A “New” Treatment Found; For Nausea After Surgery

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					                                                                        FACT SHEET
Contact: Rachel Gutierrez, Brianna Gallett: Kohnstamm Communications, 651/228-9141

                              Ginger in the News

   It’s No Secret, Ginger Packs a Healthy Punch
Ginger has been used as a spice and a medicine in Asian cultures for thousands of years.
Today, ginger comes in all forms – from raw, to powder, to tablets. As a growing number
of foods take on an ethnic flair, everyone agrees that there is something wonderful about
this knobby root. Its distinctive bite has made it a flavor favorite for years, but now a
growing body of research and stories of the healing powers of ginger are popping up in
news all around the country.

“The Big Queasy; Effective Motion-Sickness Remedies Are Easy To Stomach” •
The Arizona Republic • May 2, 2006
Ginger tablets…can prevent nausea. Or try ginger tea, ginger ale or candied ginger.

“Ginger an Ovarian Cancer Killer” • Forbes.com • April 5, 2006
Ordinary ginger causes ovarian cancer cells to die, highlighting the spice's potential in
fighting the killer disease, a new study found.

Not only did ginger trigger ovarian cancer cell death, it did so in a way that may prevent
tumor cells from becoming resistant to treatment, a common problem with chemotherapy.

“Ginger Ale is a Favorite for Calming Tummy” • Rochester Democrat and Chronicle
•February 8, 2006
Question: What’s the best drink to soothe an upset stomach? I’ve heard ginger ale is
Answer: … Varro Tyler, herbal expert and author, says you need a one-gram dose of
ginger every few hours for effective relief.

                                                           Health Benefits of Ginger … 2/3

“Spice Facts” • The Commercial Appeal •February 8, 2006
Here’s a list of spices with suspected or proven health benefits:
… Ginger: Long known for its ability to ease nausea, ginger is also known to alleviate
symptoms of seasickness, is an anti-inflammatory, can protect against colon cancer and
can help boost immune function.

“A ‘New’ Treatment Found; For Nausea After Surgery“ • The Boston Globe •
January 23, 2006
Researchers from Thailand have found that one of the world’s most ancient treatments
for an upset stomach, a pinch of ginger, may provide a cheap and exceptionally safe

“Ginger May Curb Surgery Nausea” • Omaha World-Herald • January 23, 2006
Ginger frequently is touted as a way to control the nausea associated with motion
sickness and pregnancy. But medical data suggest a dose of at least one gram of ginger
can help prevent nausea and vomiting in patients after surgery, according to a report in

“Spices add a healthy flair to your dinner plate” • The Miami Herald • July 28, 2005
Certain properties in ginger seem to ease motion sickness as effectively as over-the-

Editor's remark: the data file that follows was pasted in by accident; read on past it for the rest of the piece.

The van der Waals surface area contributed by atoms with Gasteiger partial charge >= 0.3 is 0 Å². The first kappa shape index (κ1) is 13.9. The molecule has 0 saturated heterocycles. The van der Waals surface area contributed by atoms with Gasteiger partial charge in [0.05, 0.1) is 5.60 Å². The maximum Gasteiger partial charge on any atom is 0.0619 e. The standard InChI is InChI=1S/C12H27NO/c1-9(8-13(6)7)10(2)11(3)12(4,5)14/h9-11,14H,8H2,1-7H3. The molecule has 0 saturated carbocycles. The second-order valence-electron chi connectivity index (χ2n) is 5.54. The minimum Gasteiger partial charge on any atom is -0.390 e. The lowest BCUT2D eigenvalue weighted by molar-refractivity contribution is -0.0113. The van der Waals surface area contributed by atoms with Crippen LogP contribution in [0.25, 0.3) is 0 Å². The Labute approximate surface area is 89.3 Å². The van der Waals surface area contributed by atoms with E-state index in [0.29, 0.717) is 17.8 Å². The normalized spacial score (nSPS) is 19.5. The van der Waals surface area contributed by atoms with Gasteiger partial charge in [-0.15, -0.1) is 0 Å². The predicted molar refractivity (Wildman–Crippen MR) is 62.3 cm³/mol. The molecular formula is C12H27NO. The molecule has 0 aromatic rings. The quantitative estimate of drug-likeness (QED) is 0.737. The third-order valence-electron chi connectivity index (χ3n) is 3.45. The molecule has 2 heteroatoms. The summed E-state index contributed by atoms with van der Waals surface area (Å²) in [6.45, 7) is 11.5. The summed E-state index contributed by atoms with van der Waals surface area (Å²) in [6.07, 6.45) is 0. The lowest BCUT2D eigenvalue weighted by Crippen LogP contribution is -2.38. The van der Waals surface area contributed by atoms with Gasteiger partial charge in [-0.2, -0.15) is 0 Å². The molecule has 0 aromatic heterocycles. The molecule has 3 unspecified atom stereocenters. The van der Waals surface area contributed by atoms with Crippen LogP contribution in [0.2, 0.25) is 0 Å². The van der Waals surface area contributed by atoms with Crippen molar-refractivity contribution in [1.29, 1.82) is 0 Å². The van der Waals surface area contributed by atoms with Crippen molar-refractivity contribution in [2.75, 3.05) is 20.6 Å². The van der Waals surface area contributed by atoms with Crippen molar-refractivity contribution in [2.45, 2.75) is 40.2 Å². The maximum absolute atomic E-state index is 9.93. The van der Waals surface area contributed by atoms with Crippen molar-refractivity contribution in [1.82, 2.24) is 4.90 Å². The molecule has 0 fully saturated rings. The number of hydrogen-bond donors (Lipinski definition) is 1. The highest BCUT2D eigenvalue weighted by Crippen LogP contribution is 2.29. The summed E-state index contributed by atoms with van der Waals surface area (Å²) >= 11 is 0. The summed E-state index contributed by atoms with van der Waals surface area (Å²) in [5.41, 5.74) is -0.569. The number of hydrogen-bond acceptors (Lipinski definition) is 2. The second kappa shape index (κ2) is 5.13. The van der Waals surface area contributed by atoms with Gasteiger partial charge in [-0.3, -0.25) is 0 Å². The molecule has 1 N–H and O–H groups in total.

counter remedies. It has been shown to inhibit vomiting and gastric ulceration, and its
nausea-fighting properties can also be helpful for people who are suffering the side
effects of chemotherapy.

… compounds found in ginger are said to thin blood and help reduce pain like aspirin
does. Research at the University of Miami has demonstrated that patients with
osteoarthritis of the knee who took ginger had less pain than those who didn’t.

According to a report in the American Journal of Clinical Nutrition, ginger has been
identified in several studies as one of the plants with the highest antioxidant content.

“Herb of the Month” • Better Nutrition • April 1, 2005
Primary uses: Nausea due to motion sickness, morning sickness, stomach virus, digestive
disorders and chemotherapy.

                                                          Health Benefits of Ginger … 3/3

“Food sense; Foods to fix everyday ailments” • Consumer Reports on Health•
November 20004
You might be able to treat nausea with a drop of spice. Studies have shown that ginger
pills relieve nausea caused by motion sickness, early pregnancy, or chemotherapy as
effective as over-the-counter drugs do. In theory, ginger in other forms may also help
quell a queasy stomach. Suck on ginger candy. Make a soothing tea by putting a teaspoon
of raw, grated ginger in a cup of hot water.

“The 55 Best Herbal Remedies” • Natural Health • September 1, 2004
(19) Ginger for motion sickness – Modern studies have confirmed that ginger prevents
nausea and vomiting.
(20) Ginger for morning sickness – Ginger also assists in preventing morning sickness.

“EN’s advice on how to spice up your food and your health” •Environmental
Nutrition• July 1, 2004
Best known for preventing and soothing the nausea of motion sickness or pregnancy,
ginger is also a powerful antioxidant and possible cancer fighter.

“Ginger Gum” •The Washington Post • June 29, 2004
Ah, chewing Ginger gets good marks as a nausea reliever... Fortune and Memorial Sloan-
Kettering Cancer Center’s Herbs and Botanicals website cites four studies that show
ginger more effective than placebos in relieving nausea. Another, in the Journal of
Obstetrics and Gynecology, found it better at relieving postoperative nausea. Earlier this
year the American College of Obstetricians and Gynecologists said there were enough
data to recommend the herb as a morning sickness remedy.

“Home Remedies For You; Moms’ Own Solutions for Easing PMS, Stress and
More” •Parenting • June 2004
Ginger has long been recommended to quell early pregnancy’s queasiness (those
nauseated feelings aren’t just in the morning, either). Stephanie Cottom, who just had her
second child, relied on the strong-flavored Reed’s Original Ginger Brew. You can also
eat candied ginger, drink ginger tea, or take ginger capsules. In one recent study, two-
thirds of newly pregnant women who took 250-milligram ginger capsules four times a
day felt better within a week. (Three-quarters of those who took placebos still felt sick.)